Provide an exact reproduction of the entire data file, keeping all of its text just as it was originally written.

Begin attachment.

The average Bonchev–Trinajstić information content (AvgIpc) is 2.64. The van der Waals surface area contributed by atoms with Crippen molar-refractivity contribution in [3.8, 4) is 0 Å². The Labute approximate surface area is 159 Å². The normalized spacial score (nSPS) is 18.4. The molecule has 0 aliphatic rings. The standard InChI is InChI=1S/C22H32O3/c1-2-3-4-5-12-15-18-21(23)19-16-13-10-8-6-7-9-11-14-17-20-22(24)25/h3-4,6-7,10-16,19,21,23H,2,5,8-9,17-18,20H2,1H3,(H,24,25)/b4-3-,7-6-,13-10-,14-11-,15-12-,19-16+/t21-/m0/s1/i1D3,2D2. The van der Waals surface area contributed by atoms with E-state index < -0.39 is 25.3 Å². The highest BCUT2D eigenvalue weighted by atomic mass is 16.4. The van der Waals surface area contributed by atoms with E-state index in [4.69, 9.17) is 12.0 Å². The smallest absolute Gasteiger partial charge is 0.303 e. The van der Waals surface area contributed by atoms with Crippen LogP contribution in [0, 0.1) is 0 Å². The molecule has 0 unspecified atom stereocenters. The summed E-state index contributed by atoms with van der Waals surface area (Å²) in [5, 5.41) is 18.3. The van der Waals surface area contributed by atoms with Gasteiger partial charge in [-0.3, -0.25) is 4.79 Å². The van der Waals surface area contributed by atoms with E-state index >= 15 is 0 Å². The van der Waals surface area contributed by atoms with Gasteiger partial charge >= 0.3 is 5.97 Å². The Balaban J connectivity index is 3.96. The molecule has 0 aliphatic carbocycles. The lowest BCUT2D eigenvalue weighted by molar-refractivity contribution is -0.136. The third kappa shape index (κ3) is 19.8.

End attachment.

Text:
The average Bonchev–Trinajstić information content (AvgIpc) is 2.64. The van der Waals surface area contributed by atoms with Crippen molar-refractivity contribution in [3.8, 4) is 0 Å². The Labute approximate surface area is 159 Å². The normalized spacial score (nSPS) is 18.4. The molecule has 0 aliphatic rings. The standard InChI is InChI=1S/C22H32O3/c1-2-3-4-5-12-15-18-21(23)19-16-13-10-8-6-7-9-11-14-17-20-22(24)25/h3-4,6-7,10-16,19,21,23H,2,5,8-9,17-18,20H2,1H3,(H,24,25)/b4-3-,7-6-,13-10-,14-11-,15-12-,19-16+/t21-/m0/s1/i1D3,2D2. The van der Waals surface area contributed by atoms with E-state index < -0.39 is 25.3 Å². The highest BCUT2D eigenvalue weighted by atomic mass is 16.4. The van der Waals surface area contributed by atoms with E-state index in [4.69, 9.17) is 12.0 Å². The smallest absolute Gasteiger partial charge is 0.303 e. The van der Waals surface area contributed by atoms with Crippen LogP contribution in [0, 0.1) is 0 Å². The molecule has 0 unspecified atom stereocenters. The summed E-state index contributed by atoms with van der Waals surface area (Å²) in [5, 5.41) is 18.3. The van der Waals surface area contributed by atoms with Gasteiger partial charge in [-0.3, -0.25) is 4.79 Å². The van der Waals surface area contributed by atoms with E-state index >= 15 is 0 Å². The van der Waals surface area contributed by atoms with Gasteiger partial charge >= 0.3 is 5.97 Å². The Balaban J connectivity index is 3.96. The molecule has 0 aliphatic carbocycles. The lowest BCUT2D eigenvalue weighted by molar-refractivity contribution is -0.136. The third kappa shape index (κ3) is 19.8.